Car pennant : 1st Armoured Division, 1943-1944 : Maj Gen HCH Robertson
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|Title||Car pennant : 1st Armoured Division, 1943-1944 : Maj Gen HCH Robertson|
|Date made||c 1943|
|Physical description||Wool; silk; felt|
Small red woollen swallow-tailed vehicle pennant, featuring a sewn-on grey woollen WW1 tanks shape, with red cotton embroidered numeral 1. The edge binding and hoist edge is made from red silk. This pennant was used by Lieutenant C.H.C.Robertson, whilst he commanded the 1st Armoured Division, 1943-1944.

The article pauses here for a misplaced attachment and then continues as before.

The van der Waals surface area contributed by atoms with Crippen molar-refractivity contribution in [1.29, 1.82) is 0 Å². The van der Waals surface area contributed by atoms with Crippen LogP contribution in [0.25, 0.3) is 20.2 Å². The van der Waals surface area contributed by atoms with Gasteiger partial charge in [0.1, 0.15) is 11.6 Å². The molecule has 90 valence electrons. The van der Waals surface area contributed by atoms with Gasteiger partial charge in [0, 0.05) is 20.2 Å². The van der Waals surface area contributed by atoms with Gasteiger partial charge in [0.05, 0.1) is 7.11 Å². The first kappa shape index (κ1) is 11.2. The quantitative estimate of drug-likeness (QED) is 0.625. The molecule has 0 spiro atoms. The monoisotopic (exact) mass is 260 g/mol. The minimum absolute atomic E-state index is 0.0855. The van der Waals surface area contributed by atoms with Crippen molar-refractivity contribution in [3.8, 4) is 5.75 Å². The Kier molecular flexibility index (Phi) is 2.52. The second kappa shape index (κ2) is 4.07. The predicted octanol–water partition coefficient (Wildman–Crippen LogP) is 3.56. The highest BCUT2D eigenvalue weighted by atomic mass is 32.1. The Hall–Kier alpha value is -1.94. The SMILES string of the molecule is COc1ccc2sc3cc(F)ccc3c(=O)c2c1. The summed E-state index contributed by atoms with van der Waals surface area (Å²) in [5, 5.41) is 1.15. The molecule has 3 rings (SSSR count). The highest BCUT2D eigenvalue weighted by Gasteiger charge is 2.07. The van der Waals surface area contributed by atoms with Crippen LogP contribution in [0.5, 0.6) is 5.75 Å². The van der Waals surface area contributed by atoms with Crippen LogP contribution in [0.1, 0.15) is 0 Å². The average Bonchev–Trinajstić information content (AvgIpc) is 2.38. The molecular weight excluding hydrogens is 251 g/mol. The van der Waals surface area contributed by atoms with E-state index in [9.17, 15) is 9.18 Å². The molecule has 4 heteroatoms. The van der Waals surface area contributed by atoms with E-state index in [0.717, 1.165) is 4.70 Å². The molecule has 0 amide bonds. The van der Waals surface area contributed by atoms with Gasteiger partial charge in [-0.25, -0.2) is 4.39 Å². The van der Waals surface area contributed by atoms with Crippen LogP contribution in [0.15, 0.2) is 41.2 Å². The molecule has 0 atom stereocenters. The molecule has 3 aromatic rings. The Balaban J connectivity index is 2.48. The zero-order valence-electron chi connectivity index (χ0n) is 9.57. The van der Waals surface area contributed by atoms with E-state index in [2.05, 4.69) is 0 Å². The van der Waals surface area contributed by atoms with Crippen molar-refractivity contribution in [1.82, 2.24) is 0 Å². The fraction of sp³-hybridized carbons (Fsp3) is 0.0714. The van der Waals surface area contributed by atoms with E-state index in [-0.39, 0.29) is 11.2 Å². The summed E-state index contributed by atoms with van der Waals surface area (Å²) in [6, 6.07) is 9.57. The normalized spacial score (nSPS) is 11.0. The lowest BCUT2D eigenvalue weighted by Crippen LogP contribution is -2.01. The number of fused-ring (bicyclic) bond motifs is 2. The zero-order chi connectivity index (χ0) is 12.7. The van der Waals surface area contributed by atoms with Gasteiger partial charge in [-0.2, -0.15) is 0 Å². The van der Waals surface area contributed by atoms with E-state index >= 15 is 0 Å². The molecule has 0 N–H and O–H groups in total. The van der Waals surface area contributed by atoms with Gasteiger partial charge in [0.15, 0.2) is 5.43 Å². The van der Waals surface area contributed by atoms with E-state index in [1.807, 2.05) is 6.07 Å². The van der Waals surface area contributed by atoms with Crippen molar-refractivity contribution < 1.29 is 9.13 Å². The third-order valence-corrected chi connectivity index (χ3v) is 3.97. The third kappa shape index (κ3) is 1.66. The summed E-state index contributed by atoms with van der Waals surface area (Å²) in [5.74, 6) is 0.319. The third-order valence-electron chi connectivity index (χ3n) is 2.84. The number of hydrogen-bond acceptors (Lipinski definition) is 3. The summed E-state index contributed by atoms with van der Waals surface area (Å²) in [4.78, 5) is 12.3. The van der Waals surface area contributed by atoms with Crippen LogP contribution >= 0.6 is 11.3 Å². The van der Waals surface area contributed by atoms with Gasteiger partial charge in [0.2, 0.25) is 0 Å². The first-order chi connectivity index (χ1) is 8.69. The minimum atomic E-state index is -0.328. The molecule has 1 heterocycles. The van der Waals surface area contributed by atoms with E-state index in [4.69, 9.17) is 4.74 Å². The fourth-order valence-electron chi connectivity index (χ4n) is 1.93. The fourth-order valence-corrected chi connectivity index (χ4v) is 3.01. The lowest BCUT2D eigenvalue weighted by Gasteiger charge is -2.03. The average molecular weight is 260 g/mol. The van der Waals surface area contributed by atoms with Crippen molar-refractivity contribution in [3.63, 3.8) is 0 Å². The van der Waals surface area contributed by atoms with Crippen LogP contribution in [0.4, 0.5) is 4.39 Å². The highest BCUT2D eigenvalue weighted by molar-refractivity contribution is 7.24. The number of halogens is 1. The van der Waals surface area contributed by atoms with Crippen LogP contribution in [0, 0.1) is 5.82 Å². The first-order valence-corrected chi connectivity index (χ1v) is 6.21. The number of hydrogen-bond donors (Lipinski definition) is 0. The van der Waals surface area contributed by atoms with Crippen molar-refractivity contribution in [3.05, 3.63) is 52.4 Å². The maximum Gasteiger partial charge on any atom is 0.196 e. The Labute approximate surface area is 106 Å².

Vehicle pennant used by Major General Sir Horace Clement Hugh Robertson, whilst he commanded the First Australian Armoured Division, 1943-1944. Born at Warrnambool, Victoria on 29 October 1894, Duntroon graduate Robertson had enjoyed a highly successful career during the First World War, serving with 10th Australian Light Horse Regiment at Gallipoli (including surviving the disastrous assault on The Nek) and in the Middle East where he was awarded a Distinguished Service Order. Between the wars, Robertson served as a Colonel with the Commonwealth Military Forces (CMF), notably as an instructor at the Small Arms School in Sydney and at Duntroon. In March 1939 he was appointed commander of the newly created 7th Military District (including the Northern Territory). He volunteered for the AIF in April 1940 and was chosen as one of the 6th Division's Brigade commanders, responsible for 19th Infantry Brigade. After seeing action from Bardia, to the start of the Greek Campaign, Robertson returned to Australia where he was promoted to Major-General and given command of the 1st Australian Cavalry Division in January 1942. By April he had taken over command of the newly established 1st Australian Armoured Division, which, with the continued 'invasion scare' of 1943, was sent to Western Australia to deal with any Japanese threat to the west coast. It was during this period that 'Red Robbie' (so called because of his red hair) flew this pennant on his staff car. He commanded the 6th Australian Division in New Guinea in the final weeks of the war and took the surrender of the 18th Japanese Army at Wewak. After the war Robertson commanded the British Commonwealth Occupation Force in Japan. Red Robbie died in 1960.